Zepp-LaRouche: Deutsche Bank Must Be Rescued, for the Sake of World Peace!
Helga Zepp-LaRouche, chairwoman of the German Civil Rights Movement Solidarity party, issued the following statement July 12, 2016:
The imminent threat of the bankruptcy of Deutsche Bank is certainly not the only potential trigger for a new systemic crisis of the trans-Atlantic banking system, which would be orders of magnitude more deadly than the 2008 crisis, but it does offer a unique lever to prevent a collapse into chaos.
Behind the SOS launched by the chief economist of Deutsche Bank, David Folkerts-Landau, for an EU program of 150 billion euros to recapitalize the banks, lurks the danger openly discussed in international financial media, that the entire European banking system is de facto insolvent, and is sitting on a mountain of at least 2 trillion euros of non-performing loans. Deutsche Bank is the international bank which, with a total of 55 trillions of outstanding derivative contracts and a leverage factor of 40:1, even outdoes Lehman Brothers at the time of its collapse, and therefore represents the most dangerous Achilles heel of the system. Half of DB’s balance sheet, which has plummeted 48% in the past 12 months and is down to only 8% of its peak value, is made up of level-3 derivatives, i.e., derivatives amounting to circa 800 billion without a market valuation.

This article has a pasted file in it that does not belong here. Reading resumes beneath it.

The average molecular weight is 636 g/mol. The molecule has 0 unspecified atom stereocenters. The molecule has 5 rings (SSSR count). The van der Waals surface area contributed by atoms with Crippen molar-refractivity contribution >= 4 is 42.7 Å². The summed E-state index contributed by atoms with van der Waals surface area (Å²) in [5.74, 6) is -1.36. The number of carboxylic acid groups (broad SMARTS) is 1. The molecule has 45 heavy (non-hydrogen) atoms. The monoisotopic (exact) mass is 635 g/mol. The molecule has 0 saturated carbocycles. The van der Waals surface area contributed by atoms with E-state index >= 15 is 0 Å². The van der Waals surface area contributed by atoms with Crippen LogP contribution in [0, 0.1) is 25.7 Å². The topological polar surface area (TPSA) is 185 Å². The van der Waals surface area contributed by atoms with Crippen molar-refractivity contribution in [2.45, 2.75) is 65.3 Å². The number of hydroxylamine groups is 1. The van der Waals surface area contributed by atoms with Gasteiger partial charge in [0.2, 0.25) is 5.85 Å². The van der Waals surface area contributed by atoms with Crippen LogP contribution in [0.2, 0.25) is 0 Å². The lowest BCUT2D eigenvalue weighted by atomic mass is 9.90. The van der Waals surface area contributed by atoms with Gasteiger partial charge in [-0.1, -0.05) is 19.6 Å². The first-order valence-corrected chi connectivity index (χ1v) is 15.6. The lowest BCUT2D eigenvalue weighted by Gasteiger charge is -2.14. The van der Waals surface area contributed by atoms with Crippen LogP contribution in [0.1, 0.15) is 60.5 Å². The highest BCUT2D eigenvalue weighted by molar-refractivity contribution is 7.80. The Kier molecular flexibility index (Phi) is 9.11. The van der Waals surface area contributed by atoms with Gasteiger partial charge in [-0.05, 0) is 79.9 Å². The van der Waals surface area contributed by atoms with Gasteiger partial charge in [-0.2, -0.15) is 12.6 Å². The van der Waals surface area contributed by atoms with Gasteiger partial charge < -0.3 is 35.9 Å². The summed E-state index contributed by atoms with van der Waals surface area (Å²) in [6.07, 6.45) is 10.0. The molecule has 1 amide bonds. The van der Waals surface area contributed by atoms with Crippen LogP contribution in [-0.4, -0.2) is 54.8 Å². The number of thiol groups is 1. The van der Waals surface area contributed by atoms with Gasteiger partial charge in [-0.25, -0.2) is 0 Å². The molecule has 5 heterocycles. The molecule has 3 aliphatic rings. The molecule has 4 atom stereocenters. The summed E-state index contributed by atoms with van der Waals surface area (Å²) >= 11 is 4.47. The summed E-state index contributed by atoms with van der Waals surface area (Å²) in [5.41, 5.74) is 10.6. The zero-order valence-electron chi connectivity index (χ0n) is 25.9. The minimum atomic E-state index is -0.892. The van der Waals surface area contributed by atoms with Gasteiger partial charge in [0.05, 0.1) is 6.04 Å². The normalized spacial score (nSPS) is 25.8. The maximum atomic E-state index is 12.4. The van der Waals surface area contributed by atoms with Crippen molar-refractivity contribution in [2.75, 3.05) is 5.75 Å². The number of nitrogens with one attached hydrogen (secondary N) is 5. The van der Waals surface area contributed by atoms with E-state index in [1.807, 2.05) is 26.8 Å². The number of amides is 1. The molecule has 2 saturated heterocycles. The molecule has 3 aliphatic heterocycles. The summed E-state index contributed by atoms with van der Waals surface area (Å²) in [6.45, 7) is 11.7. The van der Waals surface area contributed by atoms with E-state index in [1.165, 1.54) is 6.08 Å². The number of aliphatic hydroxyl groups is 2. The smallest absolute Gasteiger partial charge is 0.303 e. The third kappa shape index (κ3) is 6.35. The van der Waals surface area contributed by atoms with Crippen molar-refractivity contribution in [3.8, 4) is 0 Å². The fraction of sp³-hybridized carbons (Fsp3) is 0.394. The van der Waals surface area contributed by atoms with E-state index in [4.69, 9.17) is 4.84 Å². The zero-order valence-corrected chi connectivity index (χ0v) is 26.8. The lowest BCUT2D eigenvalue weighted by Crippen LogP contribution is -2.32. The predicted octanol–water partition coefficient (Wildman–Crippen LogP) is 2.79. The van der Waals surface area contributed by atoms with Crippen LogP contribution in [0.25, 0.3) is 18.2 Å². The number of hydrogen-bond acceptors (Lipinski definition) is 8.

It probably came as a surprise to many that Lyndon LaRouche called today for Deutsche Bank to be saved through a one-time increase in its capital base, because of the systemic implications of its threatened bankruptcy. Neither the German government with its GDP of 4 trillion euros, nor the EU with a GDP of 18 trillion, would be able to control the domino effect of a disorderly bankruptcy.
The one-time capital injection, LaRouche explained, is only an emergency measure which needs to be followed by an immediate reorientation of the bank, back to its tradition which prevailed until 1989 under the leadership of Alfred Herrhausen. To actually oversee such an operation, a management committee must be set up to verify the legitimacy and the implications of the obligations, and finalize its work within a given timeframe. That committee should also draw up a new business plan, based on Herrhausen’s banking philosophy and exclusively oriented to the interests of the real economy of Germany.